Peter Tinsley, the chair of the Military Police Complaints Commission, had his tenure ended over the Afghan detainee controversy. His office is a cheater detector system and he was calling out the government.

Robert Marleau, Information Commissioner, eventually resigned because of government blockage of relevant documents regarding the public interest. The government's systematic secrecy around documents is also undermining an important cheater detection system, which is the transparency of information.

Dr. Arthur Carty, National Science Advisor to the Prime Minister, was dismissed after advocating for an evidentiary science policy. A scientific basis for decision-making is a good cheater detection and the government does not like it.

As the official opposition, we use every parliamentary tool available to stop these abuses of power, these offences, and to raise the alarm. The Conservatives' secrecy, deceit and excessive control will only breed cynicism and apathy in the public, corroding Canada's national sense of civility and civil engagement.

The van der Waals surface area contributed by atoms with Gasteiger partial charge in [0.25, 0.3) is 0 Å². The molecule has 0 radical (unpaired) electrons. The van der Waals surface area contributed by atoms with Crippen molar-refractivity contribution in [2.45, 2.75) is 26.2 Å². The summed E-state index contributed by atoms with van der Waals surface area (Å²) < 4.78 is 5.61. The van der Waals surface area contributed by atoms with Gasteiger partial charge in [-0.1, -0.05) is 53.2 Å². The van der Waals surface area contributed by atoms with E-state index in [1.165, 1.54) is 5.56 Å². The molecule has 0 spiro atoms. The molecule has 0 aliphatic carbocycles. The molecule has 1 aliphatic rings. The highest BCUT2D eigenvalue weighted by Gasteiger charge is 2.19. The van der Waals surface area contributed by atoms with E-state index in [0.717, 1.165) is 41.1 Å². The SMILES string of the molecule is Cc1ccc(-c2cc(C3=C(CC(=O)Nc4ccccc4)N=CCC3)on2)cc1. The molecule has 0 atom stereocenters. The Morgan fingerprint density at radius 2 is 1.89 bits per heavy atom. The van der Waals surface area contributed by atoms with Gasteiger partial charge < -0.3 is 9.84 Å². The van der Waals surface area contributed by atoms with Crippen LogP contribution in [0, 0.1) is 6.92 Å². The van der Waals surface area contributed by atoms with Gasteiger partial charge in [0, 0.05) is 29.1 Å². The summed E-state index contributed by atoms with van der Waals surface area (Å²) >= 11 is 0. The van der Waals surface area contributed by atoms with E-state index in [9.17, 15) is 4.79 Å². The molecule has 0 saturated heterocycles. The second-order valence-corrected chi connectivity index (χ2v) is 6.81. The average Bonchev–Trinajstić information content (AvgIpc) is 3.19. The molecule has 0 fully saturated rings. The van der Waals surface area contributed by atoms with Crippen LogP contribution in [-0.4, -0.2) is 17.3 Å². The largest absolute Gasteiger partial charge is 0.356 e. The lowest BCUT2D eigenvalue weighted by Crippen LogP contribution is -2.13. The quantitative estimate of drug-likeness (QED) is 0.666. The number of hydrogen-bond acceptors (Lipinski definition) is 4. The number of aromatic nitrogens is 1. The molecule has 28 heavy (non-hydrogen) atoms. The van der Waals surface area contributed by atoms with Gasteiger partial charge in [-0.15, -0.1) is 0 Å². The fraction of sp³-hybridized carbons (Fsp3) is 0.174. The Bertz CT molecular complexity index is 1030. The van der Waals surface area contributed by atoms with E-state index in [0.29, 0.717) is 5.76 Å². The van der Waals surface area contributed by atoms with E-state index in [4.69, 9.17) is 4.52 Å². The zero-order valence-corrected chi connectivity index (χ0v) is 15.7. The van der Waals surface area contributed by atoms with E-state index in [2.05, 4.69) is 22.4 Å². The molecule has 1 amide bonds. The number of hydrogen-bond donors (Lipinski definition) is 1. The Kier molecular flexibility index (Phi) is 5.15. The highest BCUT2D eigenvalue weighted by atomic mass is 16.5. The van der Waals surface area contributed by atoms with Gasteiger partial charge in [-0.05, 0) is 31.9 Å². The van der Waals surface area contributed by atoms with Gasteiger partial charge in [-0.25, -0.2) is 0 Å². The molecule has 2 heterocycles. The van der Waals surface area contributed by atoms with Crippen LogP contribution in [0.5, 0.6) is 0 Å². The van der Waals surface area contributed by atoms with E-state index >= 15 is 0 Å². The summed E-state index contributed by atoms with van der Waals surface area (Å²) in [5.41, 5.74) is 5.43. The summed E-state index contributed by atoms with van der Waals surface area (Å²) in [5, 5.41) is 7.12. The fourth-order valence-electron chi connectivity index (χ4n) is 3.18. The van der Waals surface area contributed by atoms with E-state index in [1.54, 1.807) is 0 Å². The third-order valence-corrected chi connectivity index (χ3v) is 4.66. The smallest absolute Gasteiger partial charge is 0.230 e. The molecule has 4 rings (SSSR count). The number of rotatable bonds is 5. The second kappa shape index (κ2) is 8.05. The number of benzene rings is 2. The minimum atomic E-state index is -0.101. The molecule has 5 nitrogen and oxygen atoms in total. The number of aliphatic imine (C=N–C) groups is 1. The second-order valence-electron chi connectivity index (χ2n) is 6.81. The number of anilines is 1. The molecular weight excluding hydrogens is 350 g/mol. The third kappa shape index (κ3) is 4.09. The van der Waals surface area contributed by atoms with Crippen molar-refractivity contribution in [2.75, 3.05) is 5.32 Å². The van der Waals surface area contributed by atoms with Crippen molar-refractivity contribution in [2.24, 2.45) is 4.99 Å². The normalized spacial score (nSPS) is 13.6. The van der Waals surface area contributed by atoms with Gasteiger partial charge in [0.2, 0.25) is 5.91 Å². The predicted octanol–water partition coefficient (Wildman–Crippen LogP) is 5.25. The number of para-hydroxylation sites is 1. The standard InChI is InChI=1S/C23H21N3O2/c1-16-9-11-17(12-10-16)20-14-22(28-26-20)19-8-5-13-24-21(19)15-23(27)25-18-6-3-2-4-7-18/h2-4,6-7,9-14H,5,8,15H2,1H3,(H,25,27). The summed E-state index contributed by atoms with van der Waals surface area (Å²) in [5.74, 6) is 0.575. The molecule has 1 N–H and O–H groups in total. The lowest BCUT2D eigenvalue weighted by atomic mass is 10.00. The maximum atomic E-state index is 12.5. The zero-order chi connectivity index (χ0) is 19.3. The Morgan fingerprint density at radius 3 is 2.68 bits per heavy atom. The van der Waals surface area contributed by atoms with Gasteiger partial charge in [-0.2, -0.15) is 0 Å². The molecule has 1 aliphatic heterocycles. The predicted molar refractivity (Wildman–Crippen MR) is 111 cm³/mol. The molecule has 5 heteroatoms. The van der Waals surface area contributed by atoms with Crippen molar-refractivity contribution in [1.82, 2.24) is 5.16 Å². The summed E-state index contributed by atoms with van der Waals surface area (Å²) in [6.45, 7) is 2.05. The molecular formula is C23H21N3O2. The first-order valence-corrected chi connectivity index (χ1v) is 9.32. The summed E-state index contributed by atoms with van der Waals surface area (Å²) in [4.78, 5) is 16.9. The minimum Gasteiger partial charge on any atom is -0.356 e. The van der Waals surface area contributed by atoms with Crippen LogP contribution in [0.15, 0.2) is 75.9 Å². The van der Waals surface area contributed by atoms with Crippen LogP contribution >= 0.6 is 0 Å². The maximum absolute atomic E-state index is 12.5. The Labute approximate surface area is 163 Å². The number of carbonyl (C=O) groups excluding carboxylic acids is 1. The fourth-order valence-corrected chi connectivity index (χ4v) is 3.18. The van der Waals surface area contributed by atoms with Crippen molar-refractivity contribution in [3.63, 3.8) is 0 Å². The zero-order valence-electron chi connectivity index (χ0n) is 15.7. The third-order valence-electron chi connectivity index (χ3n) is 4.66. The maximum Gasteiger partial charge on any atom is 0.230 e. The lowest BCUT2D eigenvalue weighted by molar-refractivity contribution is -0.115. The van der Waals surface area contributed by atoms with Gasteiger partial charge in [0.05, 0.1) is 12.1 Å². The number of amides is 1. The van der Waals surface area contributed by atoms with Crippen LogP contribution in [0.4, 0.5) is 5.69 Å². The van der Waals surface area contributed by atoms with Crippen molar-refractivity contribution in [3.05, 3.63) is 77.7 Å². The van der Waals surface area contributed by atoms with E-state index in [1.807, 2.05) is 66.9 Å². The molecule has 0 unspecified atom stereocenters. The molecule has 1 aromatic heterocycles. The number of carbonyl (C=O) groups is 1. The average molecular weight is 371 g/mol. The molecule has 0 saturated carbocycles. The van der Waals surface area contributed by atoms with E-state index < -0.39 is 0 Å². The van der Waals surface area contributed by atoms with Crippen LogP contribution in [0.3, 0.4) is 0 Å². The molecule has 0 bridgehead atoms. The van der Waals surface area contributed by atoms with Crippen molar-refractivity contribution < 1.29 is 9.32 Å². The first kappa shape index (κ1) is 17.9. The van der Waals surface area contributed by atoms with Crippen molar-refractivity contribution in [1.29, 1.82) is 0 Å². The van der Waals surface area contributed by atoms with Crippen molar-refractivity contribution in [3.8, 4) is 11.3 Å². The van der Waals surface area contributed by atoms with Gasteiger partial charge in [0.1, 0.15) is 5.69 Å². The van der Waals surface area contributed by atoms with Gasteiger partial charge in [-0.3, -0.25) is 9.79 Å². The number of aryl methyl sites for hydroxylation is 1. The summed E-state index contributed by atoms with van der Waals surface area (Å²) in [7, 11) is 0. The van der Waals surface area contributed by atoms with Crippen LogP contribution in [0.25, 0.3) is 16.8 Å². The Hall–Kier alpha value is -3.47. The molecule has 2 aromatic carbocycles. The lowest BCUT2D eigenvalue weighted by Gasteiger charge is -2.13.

An eight-year-old constituent came to Parliament to meet me and he was in awe of Parliament and our institutions. We need to protect and maintain them for his generation.

Like the hapless frog sitting in the pot of ever-hotter water, the results of inattention or passivity toward the health of Canada's democracy and the government's abuses will be very hard to undo. Fortunately, Canadians are beginning to notice: prorogation, cut to the census, information secrecy, KAIROS and now the in-and-out scam, alleged election fraud.

Thankfully, Canadians are feeling the heat and that is important because the very character of Canada is at stake.

Opposition Motion—Electoral Financing
Business of Supply